Computational calculations allow us to simulate the frequencies of molecules. They can even tell us if the optimized structure is a minimum, a saddle point or a maximum according to the number of imaginary frenquencies.

I was wondering how do quantum calculations could yield these frequencies. Does it have any link to the force constants of a molecule ?

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    $\begingroup$ Possible duplicate of How to calculate wavenumbers of normal modes from the eigenvalues of the Cartesian force constant matrix? $\endgroup$
    – hBy2Py
    Commented Aug 7, 2018 at 16:50
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    $\begingroup$ Using a harmonic oscillator model, if you know the change in energy of displacement of atoms (the energy gradient) you can calculate force constants and from that and the mass of the fragments you can calculate frequencies. $\endgroup$
    – DSVA
    Commented Aug 7, 2018 at 17:02
  • $\begingroup$ @hBy2Py I don't think this is a duplicate; maybe your answer there answers the question here, too, but from the question itself I cannot find any good reason to close it as a duplicate. $\endgroup$ Commented Aug 7, 2018 at 17:40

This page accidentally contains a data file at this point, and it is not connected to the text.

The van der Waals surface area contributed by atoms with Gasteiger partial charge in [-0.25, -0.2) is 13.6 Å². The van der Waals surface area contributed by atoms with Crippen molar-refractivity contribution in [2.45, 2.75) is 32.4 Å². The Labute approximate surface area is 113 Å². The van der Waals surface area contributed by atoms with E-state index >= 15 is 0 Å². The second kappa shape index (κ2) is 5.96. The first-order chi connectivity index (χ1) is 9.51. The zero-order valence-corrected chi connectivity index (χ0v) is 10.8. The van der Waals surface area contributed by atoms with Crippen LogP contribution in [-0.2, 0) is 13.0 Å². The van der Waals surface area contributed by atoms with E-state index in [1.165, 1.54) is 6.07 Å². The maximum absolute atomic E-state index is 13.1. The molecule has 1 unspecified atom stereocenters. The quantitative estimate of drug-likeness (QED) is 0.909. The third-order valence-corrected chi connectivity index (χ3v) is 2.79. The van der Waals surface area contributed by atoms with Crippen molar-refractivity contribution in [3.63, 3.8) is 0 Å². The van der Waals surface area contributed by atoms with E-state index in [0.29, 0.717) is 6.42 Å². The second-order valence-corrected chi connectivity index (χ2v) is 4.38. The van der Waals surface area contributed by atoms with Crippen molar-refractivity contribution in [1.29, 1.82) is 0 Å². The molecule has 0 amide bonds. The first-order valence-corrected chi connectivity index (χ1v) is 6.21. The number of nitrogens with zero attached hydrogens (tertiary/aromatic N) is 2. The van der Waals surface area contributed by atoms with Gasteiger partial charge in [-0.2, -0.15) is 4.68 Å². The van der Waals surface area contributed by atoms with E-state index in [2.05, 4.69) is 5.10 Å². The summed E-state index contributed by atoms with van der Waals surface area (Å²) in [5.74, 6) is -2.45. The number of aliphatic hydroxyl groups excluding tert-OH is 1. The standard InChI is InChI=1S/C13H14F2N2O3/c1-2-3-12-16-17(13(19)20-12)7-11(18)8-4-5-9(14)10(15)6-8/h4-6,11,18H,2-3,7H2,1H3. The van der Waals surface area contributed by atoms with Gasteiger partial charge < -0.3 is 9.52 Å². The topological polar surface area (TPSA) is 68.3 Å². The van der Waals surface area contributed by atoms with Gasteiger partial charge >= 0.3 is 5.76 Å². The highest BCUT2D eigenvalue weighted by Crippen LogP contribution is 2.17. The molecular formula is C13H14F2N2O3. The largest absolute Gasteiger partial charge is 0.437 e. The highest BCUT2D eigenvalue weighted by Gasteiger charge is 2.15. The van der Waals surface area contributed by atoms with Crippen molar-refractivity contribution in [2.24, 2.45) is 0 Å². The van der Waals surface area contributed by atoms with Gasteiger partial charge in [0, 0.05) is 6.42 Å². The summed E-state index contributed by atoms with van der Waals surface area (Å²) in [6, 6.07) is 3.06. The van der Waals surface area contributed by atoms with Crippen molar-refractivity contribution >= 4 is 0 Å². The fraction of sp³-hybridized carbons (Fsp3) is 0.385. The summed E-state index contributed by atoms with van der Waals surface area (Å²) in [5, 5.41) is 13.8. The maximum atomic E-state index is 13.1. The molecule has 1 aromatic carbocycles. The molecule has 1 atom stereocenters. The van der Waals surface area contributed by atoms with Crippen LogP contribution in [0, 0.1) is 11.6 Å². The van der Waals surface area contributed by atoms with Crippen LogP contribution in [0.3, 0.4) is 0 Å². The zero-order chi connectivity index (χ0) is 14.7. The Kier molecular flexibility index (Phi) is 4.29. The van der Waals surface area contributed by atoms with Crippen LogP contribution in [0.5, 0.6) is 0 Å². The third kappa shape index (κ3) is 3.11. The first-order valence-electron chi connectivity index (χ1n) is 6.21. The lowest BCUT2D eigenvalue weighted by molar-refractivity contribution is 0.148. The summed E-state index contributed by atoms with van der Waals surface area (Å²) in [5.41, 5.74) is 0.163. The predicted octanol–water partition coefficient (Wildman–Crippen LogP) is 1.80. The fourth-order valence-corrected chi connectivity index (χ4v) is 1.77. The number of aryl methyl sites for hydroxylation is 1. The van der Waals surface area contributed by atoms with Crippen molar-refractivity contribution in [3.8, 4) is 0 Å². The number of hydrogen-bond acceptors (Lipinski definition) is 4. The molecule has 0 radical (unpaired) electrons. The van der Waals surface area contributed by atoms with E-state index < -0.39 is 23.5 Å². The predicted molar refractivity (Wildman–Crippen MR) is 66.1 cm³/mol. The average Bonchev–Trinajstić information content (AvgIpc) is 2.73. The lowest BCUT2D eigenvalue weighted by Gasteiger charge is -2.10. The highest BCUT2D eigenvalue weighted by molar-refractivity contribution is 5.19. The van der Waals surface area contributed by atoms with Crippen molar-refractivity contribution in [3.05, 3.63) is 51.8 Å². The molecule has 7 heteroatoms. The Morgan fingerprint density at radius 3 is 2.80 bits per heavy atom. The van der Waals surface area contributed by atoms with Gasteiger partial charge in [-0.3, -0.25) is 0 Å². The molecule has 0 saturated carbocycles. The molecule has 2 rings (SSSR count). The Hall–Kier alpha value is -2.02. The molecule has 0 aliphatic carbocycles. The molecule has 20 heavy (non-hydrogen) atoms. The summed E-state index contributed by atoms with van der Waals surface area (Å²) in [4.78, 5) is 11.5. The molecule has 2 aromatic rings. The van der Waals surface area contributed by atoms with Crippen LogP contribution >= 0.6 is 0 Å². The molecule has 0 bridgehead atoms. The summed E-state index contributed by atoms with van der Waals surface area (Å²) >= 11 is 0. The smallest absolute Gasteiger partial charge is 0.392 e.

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    $\begingroup$ @hBy2Py On the very contrary, this is a very low-level question (and the tl;dr is given in DSVA's comment). This question is basically How to calculate the Hessian in the DFT framework? The linked question already assumes to have that done. This is not a duplicate. $\endgroup$ Commented Aug 7, 2018 at 18:08
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    $\begingroup$ @DSVA Is that worth expanding into an answer? $\endgroup$
    – Zhe
    Commented Aug 7, 2018 at 18:30

1 Answer 1


Within DFT the vicinity of the solution to the Kohn-Sham equations is explored treating small changes of nuclei positions as a perturbation. The restoring forces that act in the system upon such perturbations give us information about the force constant matrix, from which we can get the harmonic vibrational frequencies as explained elsewhere, e.g. in the book of Wilson and Decius. Basically, you need the second derivatives.

A key point is to do it efficiently. Doing it numerically is very costly. Since the basis functions are known and they have some nice properties one can do it analytically. Thus, researchers have devised a set of coupled equations to compute the effect of perturbations on the density matrix, which is the core of the calculation.

You will find a detailed explanation in this article by F. Neese.


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